WE STRUGGLE – by Rabbi Baruch Cohon – Vayishlakh

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WE STRUGGLE – by Rabbi Baruch Cohon – Vayishlakh – Gen.32-36

          On the way home from Haran to Beer Sheba, Jacob camps for the night.  Knowing that his brother Esau is still his enemy, and was seen coming to meet him with 400 men presumably armed for war, he divides his people and property into two camps.  Leaving the women and children and the animals and their herders on the near side of the river, he himself crosses the river and sets up his own camp on the far bank.  A decoy, if you will, to occupy Esau’s expected attack and thus save most of Jacob’s family.  He pauses to reflect on the change in his fortune since his trip to Haran.  “With my staff I crossed this river.  And now I became two camps!”  He gives thanks.  And then he lies down.

          But he does not sleep.  “A man wrestled with him until dawn.”  Was his opponent really a man, a human being?  Or was he an angel?  The Torah does not come out and say as much, but the hint is there.  The word ish – a man – is interpreted as the guise this supernatural attacker used.  And when asked for his name, he refuses to give it.  Unable to beat Jacob, he says “release me, for day is breaking.”  Clearly he operates only at night.  Jacob understands that this is no ordinary wrestler.  So he says “I will not release you until you bless me.”  What he does is give Jacob a new name.  That new name is Israel, from the word sarita – “you struggled” – as he explains, “you struggled with gods and with men, and you prevailed.”  In Jacob’s case, his struggle triumphed over Laban’s idols in Haran, as well as over the tricky father-in-law himself, and now over this mysterious attacker sent to test him, and hopefully over his murderous brother.  For his descendants from that day to this, the struggle pitted them against physical, spiritual and political enemies worldwide.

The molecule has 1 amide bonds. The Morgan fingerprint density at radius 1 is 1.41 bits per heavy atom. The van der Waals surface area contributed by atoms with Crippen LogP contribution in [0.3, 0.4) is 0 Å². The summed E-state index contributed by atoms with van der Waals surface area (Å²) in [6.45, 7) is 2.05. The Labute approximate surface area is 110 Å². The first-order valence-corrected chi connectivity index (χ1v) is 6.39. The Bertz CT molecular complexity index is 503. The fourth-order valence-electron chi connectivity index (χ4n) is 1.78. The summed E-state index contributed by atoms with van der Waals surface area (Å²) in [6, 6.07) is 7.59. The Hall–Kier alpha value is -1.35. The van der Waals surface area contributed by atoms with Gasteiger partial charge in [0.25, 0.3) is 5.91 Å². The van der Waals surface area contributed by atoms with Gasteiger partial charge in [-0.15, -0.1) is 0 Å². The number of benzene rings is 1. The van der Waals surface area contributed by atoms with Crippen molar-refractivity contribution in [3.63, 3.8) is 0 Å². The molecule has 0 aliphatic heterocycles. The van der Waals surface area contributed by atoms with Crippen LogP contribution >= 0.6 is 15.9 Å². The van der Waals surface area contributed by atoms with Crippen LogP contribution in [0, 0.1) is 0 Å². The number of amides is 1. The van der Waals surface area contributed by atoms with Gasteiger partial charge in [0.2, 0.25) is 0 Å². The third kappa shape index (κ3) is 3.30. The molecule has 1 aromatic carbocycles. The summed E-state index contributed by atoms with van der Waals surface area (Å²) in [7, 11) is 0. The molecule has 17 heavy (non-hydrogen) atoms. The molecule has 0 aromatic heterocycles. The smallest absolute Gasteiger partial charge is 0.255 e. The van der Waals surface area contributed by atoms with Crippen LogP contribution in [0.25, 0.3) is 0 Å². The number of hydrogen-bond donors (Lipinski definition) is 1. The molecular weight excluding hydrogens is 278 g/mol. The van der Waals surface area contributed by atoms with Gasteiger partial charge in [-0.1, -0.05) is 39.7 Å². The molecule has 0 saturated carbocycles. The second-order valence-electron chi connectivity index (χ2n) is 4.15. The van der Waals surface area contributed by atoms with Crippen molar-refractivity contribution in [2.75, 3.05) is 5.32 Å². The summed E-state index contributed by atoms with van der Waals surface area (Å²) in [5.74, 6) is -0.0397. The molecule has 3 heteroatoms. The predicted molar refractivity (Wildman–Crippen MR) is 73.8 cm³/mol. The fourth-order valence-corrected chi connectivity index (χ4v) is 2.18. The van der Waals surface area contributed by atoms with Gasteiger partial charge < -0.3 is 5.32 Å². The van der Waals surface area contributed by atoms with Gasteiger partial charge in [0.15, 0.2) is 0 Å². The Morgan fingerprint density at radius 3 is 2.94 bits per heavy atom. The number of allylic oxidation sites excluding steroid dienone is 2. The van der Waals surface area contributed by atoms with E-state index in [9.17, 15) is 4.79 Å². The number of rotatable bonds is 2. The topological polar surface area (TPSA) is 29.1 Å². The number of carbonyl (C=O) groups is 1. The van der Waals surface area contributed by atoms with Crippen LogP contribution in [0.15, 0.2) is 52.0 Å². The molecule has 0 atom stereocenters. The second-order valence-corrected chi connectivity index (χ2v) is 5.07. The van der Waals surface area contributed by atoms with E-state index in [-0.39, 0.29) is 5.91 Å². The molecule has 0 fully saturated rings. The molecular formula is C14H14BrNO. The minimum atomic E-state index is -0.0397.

Yes, the very name Israel signifies struggle.  And here is another fact about that name.  Hebrew words all have 3-letter roots.  So does this name.  Its root word is S-R-H – the identical letters in the name of our people’s mother Sarah, Jacob’s grandmother.  She, too, had her struggles.  It was her persistence that convinced Abraham to make Isaac his principal heir, and not Ishmael.  So she, too, prevailed.

          To all the Sarahs and all the Jacobs of ancient and modern times, listen to the Torah sayingvatukhal – “You prevailed!”

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